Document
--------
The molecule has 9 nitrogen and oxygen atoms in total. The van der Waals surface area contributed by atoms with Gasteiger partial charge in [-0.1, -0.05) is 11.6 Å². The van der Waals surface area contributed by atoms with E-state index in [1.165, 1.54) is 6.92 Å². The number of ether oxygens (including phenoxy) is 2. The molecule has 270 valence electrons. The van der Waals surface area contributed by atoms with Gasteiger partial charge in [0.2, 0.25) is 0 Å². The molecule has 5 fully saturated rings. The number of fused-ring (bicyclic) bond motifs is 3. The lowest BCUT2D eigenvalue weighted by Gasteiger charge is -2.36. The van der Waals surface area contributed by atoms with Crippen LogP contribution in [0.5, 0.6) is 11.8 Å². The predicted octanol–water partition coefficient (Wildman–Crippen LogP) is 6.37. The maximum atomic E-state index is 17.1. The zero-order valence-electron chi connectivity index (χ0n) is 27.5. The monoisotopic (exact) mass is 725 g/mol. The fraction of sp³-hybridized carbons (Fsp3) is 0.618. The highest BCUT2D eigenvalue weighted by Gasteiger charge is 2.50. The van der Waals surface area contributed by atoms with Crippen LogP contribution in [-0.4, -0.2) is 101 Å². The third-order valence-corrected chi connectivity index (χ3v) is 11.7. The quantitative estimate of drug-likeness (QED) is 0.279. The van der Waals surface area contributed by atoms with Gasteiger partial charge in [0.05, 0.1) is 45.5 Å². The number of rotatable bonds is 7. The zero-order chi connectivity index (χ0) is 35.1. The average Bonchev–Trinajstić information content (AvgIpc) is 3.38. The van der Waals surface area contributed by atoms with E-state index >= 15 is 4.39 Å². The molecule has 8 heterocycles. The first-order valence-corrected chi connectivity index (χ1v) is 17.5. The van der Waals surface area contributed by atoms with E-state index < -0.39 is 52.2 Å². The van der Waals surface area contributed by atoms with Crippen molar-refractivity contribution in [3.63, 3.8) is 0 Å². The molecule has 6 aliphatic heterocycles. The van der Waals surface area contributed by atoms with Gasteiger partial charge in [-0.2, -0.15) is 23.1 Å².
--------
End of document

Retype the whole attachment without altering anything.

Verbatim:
The molecule has 9 nitrogen and oxygen atoms in total. The van der Waals surface area contributed by atoms with Gasteiger partial charge in [-0.1, -0.05) is 11.6 Å². The van der Waals surface area contributed by atoms with E-state index in [1.165, 1.54) is 6.92 Å². The number of ether oxygens (including phenoxy) is 2. The molecule has 270 valence electrons. The van der Waals surface area contributed by atoms with Gasteiger partial charge in [0.2, 0.25) is 0 Å². The molecule has 5 fully saturated rings. The number of fused-ring (bicyclic) bond motifs is 3. The lowest BCUT2D eigenvalue weighted by Gasteiger charge is -2.36. The van der Waals surface area contributed by atoms with Crippen LogP contribution in [0.5, 0.6) is 11.8 Å². The predicted octanol–water partition coefficient (Wildman–Crippen LogP) is 6.37. The maximum atomic E-state index is 17.1. The zero-order valence-electron chi connectivity index (χ0n) is 27.5. The monoisotopic (exact) mass is 725 g/mol. The fraction of sp³-hybridized carbons (Fsp3) is 0.618. The highest BCUT2D eigenvalue weighted by Gasteiger charge is 2.50. The van der Waals surface area contributed by atoms with Crippen LogP contribution in [-0.4, -0.2) is 101 Å². The third-order valence-corrected chi connectivity index (χ3v) is 11.7. The quantitative estimate of drug-likeness (QED) is 0.279. The van der Waals surface area contributed by atoms with Gasteiger partial charge in [0.05, 0.1) is 45.5 Å². The number of rotatable bonds is 7. The zero-order chi connectivity index (χ0) is 35.1. The average Bonchev–Trinajstić information content (AvgIpc) is 3.38. The van der Waals surface area contributed by atoms with E-state index >= 15 is 4.39 Å². The molecule has 8 heterocycles. The first-order valence-corrected chi connectivity index (χ1v) is 17.5. The van der Waals surface area contributed by atoms with E-state index < -0.39 is 52.2 Å². The van der Waals surface area contributed by atoms with Crippen molar-refractivity contribution in [3.63, 3.8) is 0 Å². The molecule has 6 aliphatic heterocycles. The van der Waals surface area contributed by atoms with Gasteiger partial charge in [-0.2, -0.15) is 23.1 Å².